Memorization has its uses.

  8. Walter E. Wallis says:

    In California they are trying to convert high school into the special olympics of academics.

  9. When I was in 7th and 8th grades, I participated in spelling bees. (Went to the regional in 8th grade but went out early on a word I think I should have known, but missed, because I was nervous).

    I actually enjoyed it. I wasn’t athletic, I wasn’t pretty or popular, and I wasn’t an artist. It was one way I could excel. (And I won $20 one year as a prize for going as far as I did.)

    I had a “coach” – she was one of the 7th grade teachers – and she met with the spelling bee kids once a week after school to help us learn. She did a good job – never pushed us excessively (nor did my parents; they were just happy their shy kid was doing SOMETHING) and the coaching focused a lot on vocabulary building and also learning word “roots,” something I still find useful as an adult.

    I think that if they’re going to cancel bees on the argument that they make the kids who lose (or the kids who don’t make the cut) feel bad, then they also need to cancel sporting events, “prom queen” (or whatever) competitions, art competitions, etc., etc. However, I do think trying something and failing (or not doing as well as you like) is character-building; it is only through my personal failures that I learned resilience and that the world doesn’t end when I screw up.

  10. Iron Mike says:

    Did anyone else actually watch this spelling bee? These kids don’t just memorize a bunch of words out of context. They try to understand the underpinnings of any language that has contributed to words used in English. They have to learn the obvious Latin and Greek, but they obviously also studied up on French, Arabic, German, etc. They have to weigh the odds on which set of letters would most likely make up the sounds of words they haven’t heard or don’t remember. They have to prioritize their time on the most likely origins yet still brush up on less likely ones, so they have to learn an awful lot about the English language and its history. This hardly sounds trivial. History is trivial to those who don’t know much about it. Pretty much any academic pursuit can be considered trivial by those who don’t understand its complexity.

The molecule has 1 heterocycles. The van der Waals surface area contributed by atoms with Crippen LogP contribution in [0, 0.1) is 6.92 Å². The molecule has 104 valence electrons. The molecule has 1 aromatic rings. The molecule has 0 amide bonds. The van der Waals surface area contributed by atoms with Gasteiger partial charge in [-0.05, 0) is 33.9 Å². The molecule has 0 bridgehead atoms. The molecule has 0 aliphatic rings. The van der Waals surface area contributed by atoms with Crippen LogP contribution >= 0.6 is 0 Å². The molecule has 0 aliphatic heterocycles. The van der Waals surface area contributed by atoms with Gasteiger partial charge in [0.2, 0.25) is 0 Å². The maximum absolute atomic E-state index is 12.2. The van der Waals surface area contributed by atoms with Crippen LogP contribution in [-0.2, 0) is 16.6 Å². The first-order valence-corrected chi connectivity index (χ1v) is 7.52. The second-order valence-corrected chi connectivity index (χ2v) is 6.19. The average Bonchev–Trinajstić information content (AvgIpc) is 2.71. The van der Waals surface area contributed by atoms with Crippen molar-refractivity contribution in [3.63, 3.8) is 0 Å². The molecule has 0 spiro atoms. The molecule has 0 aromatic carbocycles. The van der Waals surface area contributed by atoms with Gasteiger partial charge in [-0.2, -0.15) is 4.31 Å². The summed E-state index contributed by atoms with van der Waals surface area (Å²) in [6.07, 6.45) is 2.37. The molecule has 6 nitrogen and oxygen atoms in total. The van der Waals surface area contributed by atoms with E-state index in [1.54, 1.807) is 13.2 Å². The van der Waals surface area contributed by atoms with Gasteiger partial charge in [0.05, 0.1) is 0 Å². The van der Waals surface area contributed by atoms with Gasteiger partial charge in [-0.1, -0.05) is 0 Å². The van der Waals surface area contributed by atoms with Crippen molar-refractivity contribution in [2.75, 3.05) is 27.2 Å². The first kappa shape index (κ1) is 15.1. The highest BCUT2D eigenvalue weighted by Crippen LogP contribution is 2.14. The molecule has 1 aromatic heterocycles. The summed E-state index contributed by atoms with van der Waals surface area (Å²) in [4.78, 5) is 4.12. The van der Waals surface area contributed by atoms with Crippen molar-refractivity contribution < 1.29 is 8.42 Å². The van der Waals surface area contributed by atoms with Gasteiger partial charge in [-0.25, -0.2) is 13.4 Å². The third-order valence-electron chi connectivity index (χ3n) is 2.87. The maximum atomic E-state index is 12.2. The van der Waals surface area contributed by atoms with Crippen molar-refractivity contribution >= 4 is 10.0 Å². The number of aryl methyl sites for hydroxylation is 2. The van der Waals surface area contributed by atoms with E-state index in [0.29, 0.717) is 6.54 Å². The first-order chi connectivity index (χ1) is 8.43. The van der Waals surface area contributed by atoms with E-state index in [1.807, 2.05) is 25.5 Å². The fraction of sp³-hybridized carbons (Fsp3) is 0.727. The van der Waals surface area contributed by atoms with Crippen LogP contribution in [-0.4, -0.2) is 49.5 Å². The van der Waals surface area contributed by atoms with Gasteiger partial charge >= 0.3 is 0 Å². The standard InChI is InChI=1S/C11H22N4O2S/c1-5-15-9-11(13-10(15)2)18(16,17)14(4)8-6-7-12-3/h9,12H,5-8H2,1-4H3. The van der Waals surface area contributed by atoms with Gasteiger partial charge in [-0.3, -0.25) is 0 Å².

11. Robert Schwartz says:

    Ursprache isn’t usless, if you are a professional linguist. However it is German. Why is part of an English spelling bee?

  12. Doug Sundseth says:

    “Ursprache isn’t usless, if you are a professional linguist. However it is German. Why is part of an English spelling bee?”

    For the same reason that “reconnaisance”, or “sudoku”, or “eigen vector”, or “agora”, or “vindaloo” might be included in a spelling bee. They’re used untranslated often enough that they have effectively been co-opted into English.

    English doesn’t have (and I hope never will have) an Academie Anglais that regulates the addition of new words.

  13. “I realize that you’re playing the “Ursprache” card, but it should be Thus “spracht” (third person), not “sprache” (first person). :-)”

    That’s all wrong! I mean totally wrong!

    When will schools make a serious effort to teach foreign langauges?

  14. I just want to know how she missed weltschmerz

  15. Schools not only are not going to make a serious effort to teach foreign languages, they’ve destroyed what little they were doing.

    It’s another case of “It’s always worse than you think.”

    These days schools teach “culture” when they teach a foreign language. They believe that you can’t learn the language without knowing the culture (something like that), so they just teach the culture.

    Our head of special ed told us schools are now teaching as many as 8 different foreign languages to grade schoolers. “They teach the culture,” he said.

  16. yo